Mitt Romney is expected to win tonight in Illinois, and win big. It's a loophole primary, meaning that the presidential preference election is really just a beauty contest, with delegates selected directly. That is, the delegates will be on the ballot, and you can vote for Newt but then vote for Romney delegates. Anyway, I'd expect that if the polls are even close to correct, Romney will win the lion's share of the delegates, maybe close to a sweep (see the invaluable Josh Putnam for full details including the history -- as he says, it's called "loophole" because of long-replaced Democratic rules. Republican state parties, as always, have far more freedom to pick delegates however they want than Democratic state parties do).
I don't think I've made this point before, but while generally people have believed that the long slog is a disadvantage for Mitt Romney -- because he has to spend money now, and because he has to worry about very conservative voters who are sure to vote for him in November -- there's a flip side to that, too. First of all, as long as people are still reporting on these things, Romney gets lots of nights of being a winner. Granted, he's had a few losing nights, too, but overall more winner nights -- and if the nomination was over, he wouldn't be getting those. Moreover, ideological positioning does seem to matter, and while Romney has had to take issue positions which might hurt his perceived position, he gets to have weeks and weeks in which he's defined as the candidate of the moderates. Not to mention the other candidates practically calling him a RINO. That's how he wants to be perceived in November, and he's getting plenty of free publicity supporting the idea.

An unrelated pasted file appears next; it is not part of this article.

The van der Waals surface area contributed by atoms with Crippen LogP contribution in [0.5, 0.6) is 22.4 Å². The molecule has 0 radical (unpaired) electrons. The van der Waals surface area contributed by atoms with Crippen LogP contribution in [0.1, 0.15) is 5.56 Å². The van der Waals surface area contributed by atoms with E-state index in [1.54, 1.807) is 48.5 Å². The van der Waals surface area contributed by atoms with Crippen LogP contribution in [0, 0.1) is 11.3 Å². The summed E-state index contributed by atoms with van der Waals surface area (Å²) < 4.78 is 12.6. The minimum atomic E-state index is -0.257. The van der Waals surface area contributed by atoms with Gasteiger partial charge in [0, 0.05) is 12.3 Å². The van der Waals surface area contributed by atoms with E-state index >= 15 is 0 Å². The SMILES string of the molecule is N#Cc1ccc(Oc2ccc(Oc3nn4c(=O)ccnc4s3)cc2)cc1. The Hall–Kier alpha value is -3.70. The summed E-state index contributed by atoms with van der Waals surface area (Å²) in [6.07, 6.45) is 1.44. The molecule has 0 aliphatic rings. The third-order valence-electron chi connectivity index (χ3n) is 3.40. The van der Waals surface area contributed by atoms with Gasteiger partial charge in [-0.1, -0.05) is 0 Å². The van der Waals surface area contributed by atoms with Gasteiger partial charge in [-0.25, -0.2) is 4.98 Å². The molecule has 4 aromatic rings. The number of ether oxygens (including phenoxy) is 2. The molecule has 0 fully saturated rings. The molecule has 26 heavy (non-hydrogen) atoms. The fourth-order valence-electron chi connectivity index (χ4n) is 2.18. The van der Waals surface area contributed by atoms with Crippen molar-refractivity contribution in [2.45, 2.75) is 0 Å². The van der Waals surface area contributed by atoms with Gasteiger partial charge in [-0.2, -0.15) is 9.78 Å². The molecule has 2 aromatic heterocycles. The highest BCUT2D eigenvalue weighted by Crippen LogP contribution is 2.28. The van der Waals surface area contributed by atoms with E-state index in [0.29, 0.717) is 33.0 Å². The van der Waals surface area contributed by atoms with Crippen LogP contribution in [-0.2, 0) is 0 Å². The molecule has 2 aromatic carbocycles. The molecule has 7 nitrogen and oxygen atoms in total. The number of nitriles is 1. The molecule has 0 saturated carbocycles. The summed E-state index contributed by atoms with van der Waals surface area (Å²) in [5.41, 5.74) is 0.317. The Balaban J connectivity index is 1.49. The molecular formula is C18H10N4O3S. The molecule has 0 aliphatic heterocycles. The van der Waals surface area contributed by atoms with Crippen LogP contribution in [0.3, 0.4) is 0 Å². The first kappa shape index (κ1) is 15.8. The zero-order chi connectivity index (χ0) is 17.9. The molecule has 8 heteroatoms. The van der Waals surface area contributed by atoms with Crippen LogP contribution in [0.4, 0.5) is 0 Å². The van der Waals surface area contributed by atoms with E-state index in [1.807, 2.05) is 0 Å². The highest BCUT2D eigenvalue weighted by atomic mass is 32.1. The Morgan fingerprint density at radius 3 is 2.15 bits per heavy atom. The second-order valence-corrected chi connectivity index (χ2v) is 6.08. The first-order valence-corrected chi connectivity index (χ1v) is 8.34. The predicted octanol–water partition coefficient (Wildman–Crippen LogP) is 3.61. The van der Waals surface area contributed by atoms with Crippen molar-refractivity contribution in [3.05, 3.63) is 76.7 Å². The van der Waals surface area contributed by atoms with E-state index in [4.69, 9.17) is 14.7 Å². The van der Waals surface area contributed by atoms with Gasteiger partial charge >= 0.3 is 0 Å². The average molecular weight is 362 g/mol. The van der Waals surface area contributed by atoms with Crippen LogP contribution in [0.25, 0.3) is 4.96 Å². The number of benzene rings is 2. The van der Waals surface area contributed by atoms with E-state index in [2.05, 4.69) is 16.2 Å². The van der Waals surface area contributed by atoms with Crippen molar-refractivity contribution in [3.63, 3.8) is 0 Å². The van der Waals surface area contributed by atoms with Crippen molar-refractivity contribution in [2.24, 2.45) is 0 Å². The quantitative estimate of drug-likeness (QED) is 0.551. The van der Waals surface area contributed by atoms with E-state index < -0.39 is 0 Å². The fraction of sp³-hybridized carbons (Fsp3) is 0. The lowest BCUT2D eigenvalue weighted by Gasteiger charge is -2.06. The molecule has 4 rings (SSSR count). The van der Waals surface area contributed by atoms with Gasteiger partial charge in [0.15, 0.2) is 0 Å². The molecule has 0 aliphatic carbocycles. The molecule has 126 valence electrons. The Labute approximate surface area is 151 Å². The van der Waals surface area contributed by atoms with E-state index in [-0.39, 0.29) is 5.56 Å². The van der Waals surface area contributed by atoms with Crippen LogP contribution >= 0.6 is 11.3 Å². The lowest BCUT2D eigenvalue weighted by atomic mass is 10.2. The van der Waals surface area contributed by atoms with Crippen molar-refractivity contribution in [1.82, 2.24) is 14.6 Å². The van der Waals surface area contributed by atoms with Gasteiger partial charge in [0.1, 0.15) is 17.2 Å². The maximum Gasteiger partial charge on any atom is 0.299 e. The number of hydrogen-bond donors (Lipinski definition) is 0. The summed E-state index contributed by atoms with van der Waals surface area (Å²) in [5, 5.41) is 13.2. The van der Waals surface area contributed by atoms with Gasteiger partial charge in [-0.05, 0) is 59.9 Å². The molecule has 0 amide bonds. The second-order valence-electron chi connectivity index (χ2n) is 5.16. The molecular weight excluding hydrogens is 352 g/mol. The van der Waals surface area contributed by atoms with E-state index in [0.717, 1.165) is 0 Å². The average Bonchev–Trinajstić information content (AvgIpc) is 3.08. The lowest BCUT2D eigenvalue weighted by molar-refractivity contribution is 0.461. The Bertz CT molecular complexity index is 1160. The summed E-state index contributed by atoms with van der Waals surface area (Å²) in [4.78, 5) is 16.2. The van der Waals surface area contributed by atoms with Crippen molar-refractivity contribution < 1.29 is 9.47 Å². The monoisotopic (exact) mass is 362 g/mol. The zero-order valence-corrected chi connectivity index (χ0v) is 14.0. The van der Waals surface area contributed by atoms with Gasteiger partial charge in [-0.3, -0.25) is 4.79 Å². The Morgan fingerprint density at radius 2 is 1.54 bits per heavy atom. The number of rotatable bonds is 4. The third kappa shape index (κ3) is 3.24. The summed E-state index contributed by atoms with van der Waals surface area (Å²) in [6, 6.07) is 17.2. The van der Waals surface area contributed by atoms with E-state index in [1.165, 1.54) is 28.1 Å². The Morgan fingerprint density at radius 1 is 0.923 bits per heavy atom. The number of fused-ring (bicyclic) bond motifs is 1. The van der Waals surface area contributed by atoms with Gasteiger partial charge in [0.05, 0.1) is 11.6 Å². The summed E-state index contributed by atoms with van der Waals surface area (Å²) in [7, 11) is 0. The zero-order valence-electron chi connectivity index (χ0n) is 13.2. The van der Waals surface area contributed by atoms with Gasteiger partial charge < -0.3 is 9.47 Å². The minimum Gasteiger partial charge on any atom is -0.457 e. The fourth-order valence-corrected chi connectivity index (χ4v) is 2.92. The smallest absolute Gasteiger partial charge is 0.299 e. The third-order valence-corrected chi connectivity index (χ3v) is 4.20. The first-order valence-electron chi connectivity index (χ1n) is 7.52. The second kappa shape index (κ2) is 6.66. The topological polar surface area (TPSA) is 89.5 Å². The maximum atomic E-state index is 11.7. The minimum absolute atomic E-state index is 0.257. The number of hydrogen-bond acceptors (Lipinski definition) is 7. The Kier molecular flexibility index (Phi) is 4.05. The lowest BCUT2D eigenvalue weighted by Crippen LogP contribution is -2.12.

By the way, don't discount the possibility of a stampede after Illinois. I'm not making any predictions about it at this point, but if the delegates fall right for Romney tonight, it's going to be increasingly difficult for anyone to pretend that Romney's not going to get to 1144.